Getting back to peeves, I would have listed this earlier, but a colleague informed me that it actually comes from the book, and that’s the ridiculous ease of how the Club is able to cut through the mystery and find Pennywise’s lair with very few problems. So few, in fact, you wonder how none of the adults could manage it. In the book, the seeming ambivalence of the adults is due to the “Derry disease”, part of the subconscious effect of Pennywise’s presence in the area – still, it’s a missing element of the screenplay, something that could have been fixed with a few lines of dialogue among the Club along the lines of, “Hey, how come none of the adults thought of this shit?” No answer needed, but at least some naturalistic speculation is necessary.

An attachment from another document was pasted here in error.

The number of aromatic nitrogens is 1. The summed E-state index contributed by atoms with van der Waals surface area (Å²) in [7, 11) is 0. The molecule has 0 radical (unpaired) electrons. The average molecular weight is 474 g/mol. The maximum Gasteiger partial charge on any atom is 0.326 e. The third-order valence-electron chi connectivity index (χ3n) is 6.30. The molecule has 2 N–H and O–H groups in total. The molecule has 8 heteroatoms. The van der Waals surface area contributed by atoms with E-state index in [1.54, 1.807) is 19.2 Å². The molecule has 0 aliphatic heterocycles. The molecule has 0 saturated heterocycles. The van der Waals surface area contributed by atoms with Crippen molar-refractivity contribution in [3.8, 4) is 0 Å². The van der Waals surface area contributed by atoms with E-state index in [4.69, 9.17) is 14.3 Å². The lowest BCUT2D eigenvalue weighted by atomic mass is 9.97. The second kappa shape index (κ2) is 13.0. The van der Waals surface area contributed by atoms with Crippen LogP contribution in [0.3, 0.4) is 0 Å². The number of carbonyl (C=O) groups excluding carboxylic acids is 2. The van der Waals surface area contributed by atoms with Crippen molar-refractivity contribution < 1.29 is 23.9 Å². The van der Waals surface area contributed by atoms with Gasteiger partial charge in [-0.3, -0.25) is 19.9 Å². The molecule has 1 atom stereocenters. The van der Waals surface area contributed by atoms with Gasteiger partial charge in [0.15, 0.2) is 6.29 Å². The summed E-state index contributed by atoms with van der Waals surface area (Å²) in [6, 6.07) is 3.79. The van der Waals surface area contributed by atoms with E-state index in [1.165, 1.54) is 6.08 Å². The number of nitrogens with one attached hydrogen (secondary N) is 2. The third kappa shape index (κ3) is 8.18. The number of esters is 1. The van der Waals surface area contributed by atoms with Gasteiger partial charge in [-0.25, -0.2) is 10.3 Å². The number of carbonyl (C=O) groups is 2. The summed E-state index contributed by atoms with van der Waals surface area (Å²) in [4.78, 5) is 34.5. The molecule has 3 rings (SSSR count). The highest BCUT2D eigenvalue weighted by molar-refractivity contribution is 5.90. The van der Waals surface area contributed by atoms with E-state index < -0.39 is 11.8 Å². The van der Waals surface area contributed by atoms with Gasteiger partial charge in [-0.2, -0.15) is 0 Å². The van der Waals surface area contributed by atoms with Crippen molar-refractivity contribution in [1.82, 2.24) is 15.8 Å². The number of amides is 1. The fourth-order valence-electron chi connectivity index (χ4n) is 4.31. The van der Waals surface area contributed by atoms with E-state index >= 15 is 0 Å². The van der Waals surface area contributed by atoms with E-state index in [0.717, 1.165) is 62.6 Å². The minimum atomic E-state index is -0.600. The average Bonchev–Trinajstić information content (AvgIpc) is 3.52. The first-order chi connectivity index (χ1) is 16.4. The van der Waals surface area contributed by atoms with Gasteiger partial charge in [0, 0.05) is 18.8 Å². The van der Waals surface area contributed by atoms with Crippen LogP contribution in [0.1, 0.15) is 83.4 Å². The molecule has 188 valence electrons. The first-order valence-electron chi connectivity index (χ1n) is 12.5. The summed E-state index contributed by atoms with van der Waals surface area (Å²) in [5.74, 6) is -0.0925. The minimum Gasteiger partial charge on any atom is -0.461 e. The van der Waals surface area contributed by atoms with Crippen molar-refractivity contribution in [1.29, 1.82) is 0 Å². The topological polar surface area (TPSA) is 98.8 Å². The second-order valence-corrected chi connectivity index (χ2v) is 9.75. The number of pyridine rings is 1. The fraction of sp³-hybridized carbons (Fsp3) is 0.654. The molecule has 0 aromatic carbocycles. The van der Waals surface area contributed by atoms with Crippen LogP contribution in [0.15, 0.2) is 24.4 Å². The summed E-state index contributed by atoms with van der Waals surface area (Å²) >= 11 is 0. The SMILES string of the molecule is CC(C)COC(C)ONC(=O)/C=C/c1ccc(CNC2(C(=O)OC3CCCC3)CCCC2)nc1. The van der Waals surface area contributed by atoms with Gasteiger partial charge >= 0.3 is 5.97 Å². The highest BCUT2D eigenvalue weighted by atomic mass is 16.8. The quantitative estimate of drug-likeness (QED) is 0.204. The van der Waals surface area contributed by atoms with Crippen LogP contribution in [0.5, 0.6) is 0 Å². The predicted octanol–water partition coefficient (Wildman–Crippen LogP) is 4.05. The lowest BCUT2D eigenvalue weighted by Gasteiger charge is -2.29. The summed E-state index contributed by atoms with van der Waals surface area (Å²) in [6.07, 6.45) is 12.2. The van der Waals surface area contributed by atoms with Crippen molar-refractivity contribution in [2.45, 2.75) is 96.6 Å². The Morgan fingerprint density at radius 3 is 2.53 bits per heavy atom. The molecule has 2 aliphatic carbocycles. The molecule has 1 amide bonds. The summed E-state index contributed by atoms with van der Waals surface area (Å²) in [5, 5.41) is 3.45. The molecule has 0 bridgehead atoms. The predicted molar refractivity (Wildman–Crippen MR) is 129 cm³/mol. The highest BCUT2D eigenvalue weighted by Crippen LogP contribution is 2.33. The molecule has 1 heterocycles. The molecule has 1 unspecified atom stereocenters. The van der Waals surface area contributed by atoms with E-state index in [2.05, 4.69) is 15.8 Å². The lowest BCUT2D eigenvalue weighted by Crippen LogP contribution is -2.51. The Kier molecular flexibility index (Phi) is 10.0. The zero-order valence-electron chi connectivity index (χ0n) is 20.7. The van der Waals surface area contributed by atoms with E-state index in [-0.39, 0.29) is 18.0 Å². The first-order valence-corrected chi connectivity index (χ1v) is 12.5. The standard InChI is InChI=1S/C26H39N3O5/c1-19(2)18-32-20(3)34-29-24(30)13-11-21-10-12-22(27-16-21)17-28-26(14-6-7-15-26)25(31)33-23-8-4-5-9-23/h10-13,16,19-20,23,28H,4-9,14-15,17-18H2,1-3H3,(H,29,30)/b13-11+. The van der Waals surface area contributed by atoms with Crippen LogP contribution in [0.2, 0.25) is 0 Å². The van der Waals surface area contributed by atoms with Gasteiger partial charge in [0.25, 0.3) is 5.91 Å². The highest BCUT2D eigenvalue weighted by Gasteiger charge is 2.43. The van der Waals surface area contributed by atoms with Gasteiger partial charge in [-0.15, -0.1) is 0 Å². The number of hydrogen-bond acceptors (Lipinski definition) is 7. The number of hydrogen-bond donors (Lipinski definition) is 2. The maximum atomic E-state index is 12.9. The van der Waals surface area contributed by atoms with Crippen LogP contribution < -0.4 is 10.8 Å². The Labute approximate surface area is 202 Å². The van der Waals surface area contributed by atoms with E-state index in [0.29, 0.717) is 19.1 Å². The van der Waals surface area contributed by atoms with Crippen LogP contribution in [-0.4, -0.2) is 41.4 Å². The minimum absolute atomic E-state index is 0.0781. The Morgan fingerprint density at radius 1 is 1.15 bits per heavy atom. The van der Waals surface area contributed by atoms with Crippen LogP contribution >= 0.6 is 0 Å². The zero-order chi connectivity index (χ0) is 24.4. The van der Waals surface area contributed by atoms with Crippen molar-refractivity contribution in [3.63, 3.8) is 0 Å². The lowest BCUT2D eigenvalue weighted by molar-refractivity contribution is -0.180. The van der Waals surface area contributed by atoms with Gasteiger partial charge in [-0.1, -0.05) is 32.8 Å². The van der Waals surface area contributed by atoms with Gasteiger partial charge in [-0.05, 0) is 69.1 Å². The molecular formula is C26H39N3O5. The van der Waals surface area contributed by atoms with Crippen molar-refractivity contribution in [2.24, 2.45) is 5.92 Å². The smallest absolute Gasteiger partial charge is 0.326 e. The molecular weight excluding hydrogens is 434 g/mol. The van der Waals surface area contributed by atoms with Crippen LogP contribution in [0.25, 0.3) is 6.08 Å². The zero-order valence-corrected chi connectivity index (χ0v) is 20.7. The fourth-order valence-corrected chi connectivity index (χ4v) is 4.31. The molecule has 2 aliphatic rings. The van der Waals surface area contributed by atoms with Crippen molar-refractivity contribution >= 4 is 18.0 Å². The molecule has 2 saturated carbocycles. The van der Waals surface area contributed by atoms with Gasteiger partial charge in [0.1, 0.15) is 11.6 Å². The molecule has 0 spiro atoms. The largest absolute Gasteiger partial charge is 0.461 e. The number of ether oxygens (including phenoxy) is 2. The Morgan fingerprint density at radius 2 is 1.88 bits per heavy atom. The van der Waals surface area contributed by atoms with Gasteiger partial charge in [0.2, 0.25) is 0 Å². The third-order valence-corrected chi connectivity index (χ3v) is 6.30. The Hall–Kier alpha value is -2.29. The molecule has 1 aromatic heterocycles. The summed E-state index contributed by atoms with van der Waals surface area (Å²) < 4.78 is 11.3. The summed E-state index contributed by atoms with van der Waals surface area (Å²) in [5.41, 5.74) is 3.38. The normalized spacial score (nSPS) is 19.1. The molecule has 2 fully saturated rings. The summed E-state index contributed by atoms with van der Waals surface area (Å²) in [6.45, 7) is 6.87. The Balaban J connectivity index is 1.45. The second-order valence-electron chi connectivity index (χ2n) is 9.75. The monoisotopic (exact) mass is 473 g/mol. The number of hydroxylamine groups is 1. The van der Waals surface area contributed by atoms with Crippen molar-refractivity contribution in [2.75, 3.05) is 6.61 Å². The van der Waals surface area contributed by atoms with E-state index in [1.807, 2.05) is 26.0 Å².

In the end, It becomes less of a true horror movie. It sells the third act short with a sequence and visuals that mostly feel like the aforementioned Super 8 and Stranger Things. Pennywise isn’t allowed to develop much – and given that he’s an inhuman monster, why complain? – but the promise of that killer first appearance is almost undone. I’d have much preferred to have the visuals downplayed and the creep factor raised, but that isn’t the case here. Muschietti ends up playing it safe and instead of delivering a real horror movie, he turns in what amounts to an R rated Stranger Things.
© Andrew Hope, 2017